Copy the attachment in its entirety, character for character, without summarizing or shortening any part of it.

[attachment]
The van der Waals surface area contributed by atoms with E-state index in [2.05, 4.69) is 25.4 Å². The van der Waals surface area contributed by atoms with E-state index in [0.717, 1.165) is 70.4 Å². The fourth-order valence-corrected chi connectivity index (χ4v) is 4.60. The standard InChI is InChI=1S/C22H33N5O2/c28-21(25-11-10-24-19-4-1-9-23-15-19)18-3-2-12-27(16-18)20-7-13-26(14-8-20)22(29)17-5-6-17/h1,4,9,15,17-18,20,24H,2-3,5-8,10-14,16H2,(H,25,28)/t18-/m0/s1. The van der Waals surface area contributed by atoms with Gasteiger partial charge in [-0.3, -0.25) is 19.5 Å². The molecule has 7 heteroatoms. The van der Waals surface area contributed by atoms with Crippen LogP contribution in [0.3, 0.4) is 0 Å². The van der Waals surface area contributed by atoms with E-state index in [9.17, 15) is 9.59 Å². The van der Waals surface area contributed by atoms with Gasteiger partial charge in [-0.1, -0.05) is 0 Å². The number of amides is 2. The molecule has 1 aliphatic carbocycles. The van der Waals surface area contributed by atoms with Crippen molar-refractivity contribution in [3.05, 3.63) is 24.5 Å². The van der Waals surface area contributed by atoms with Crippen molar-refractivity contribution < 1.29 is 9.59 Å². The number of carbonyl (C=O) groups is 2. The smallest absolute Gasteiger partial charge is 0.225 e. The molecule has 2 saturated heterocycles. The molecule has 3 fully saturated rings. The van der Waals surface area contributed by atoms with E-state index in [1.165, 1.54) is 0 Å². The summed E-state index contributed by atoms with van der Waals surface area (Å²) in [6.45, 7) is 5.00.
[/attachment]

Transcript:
The van der Waals surface area contributed by atoms with E-state index in [2.05, 4.69) is 25.4 Å². The van der Waals surface area contributed by atoms with E-state index in [0.717, 1.165) is 70.4 Å². The fourth-order valence-corrected chi connectivity index (χ4v) is 4.60. The standard InChI is InChI=1S/C22H33N5O2/c28-21(25-11-10-24-19-4-1-9-23-15-19)18-3-2-12-27(16-18)20-7-13-26(14-8-20)22(29)17-5-6-17/h1,4,9,15,17-18,20,24H,2-3,5-8,10-14,16H2,(H,25,28)/t18-/m0/s1. The van der Waals surface area contributed by atoms with Gasteiger partial charge in [-0.3, -0.25) is 19.5 Å². The molecule has 7 heteroatoms. The van der Waals surface area contributed by atoms with Crippen LogP contribution in [0.3, 0.4) is 0 Å². The van der Waals surface area contributed by atoms with E-state index in [9.17, 15) is 9.59 Å². The van der Waals surface area contributed by atoms with Gasteiger partial charge in [-0.1, -0.05) is 0 Å². The number of amides is 2. The molecule has 1 aliphatic carbocycles. The van der Waals surface area contributed by atoms with Crippen molar-refractivity contribution in [3.05, 3.63) is 24.5 Å². The van der Waals surface area contributed by atoms with Crippen molar-refractivity contribution < 1.29 is 9.59 Å². The number of carbonyl (C=O) groups is 2. The smallest absolute Gasteiger partial charge is 0.225 e. The molecule has 2 saturated heterocycles. The molecule has 3 fully saturated rings. The van der Waals surface area contributed by atoms with E-state index in [1.165, 1.54) is 0 Å². The summed E-state index contributed by atoms with van der Waals surface area (Å²) in [6.45, 7) is 5.00.